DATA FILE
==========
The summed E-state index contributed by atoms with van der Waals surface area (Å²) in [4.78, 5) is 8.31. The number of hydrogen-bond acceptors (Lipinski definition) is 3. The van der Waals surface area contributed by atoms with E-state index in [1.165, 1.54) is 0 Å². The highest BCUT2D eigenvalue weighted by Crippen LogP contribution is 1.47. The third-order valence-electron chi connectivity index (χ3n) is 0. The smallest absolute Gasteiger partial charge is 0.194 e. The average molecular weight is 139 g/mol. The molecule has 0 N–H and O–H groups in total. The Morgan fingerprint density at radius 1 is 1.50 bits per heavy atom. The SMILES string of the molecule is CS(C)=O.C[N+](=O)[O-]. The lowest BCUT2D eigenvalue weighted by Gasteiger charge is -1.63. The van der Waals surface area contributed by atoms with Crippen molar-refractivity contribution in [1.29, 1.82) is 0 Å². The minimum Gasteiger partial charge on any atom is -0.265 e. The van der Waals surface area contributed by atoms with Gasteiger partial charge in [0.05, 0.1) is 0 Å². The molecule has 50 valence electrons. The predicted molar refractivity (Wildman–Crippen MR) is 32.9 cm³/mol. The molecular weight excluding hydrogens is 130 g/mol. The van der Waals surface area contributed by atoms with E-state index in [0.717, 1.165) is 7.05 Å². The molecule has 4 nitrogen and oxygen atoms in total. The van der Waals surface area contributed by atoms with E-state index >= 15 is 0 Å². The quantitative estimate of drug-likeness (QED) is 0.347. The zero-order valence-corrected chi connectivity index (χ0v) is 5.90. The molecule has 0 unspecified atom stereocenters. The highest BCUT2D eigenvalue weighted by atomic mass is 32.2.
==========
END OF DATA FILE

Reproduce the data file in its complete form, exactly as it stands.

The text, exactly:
The summed E-state index contributed by atoms with van der Waals surface area (Å²) in [4.78, 5) is 8.31. The number of hydrogen-bond acceptors (Lipinski definition) is 3. The van der Waals surface area contributed by atoms with E-state index in [1.165, 1.54) is 0 Å². The highest BCUT2D eigenvalue weighted by Crippen LogP contribution is 1.47. The third-order valence-electron chi connectivity index (χ3n) is 0. The smallest absolute Gasteiger partial charge is 0.194 e. The average molecular weight is 139 g/mol. The molecule has 0 N–H and O–H groups in total. The Morgan fingerprint density at radius 1 is 1.50 bits per heavy atom. The SMILES string of the molecule is CS(C)=O.C[N+](=O)[O-]. The lowest BCUT2D eigenvalue weighted by Gasteiger charge is -1.63. The van der Waals surface area contributed by atoms with Crippen molar-refractivity contribution in [1.29, 1.82) is 0 Å². The minimum Gasteiger partial charge on any atom is -0.265 e. The van der Waals surface area contributed by atoms with Gasteiger partial charge in [0.05, 0.1) is 0 Å². The molecule has 50 valence electrons. The predicted molar refractivity (Wildman–Crippen MR) is 32.9 cm³/mol. The molecular weight excluding hydrogens is 130 g/mol. The van der Waals surface area contributed by atoms with E-state index in [0.717, 1.165) is 7.05 Å². The molecule has 4 nitrogen and oxygen atoms in total. The van der Waals surface area contributed by atoms with E-state index >= 15 is 0 Å². The quantitative estimate of drug-likeness (QED) is 0.347. The zero-order valence-corrected chi connectivity index (χ0v) is 5.90. The molecule has 0 unspecified atom stereocenters. The highest BCUT2D eigenvalue weighted by atomic mass is 32.2.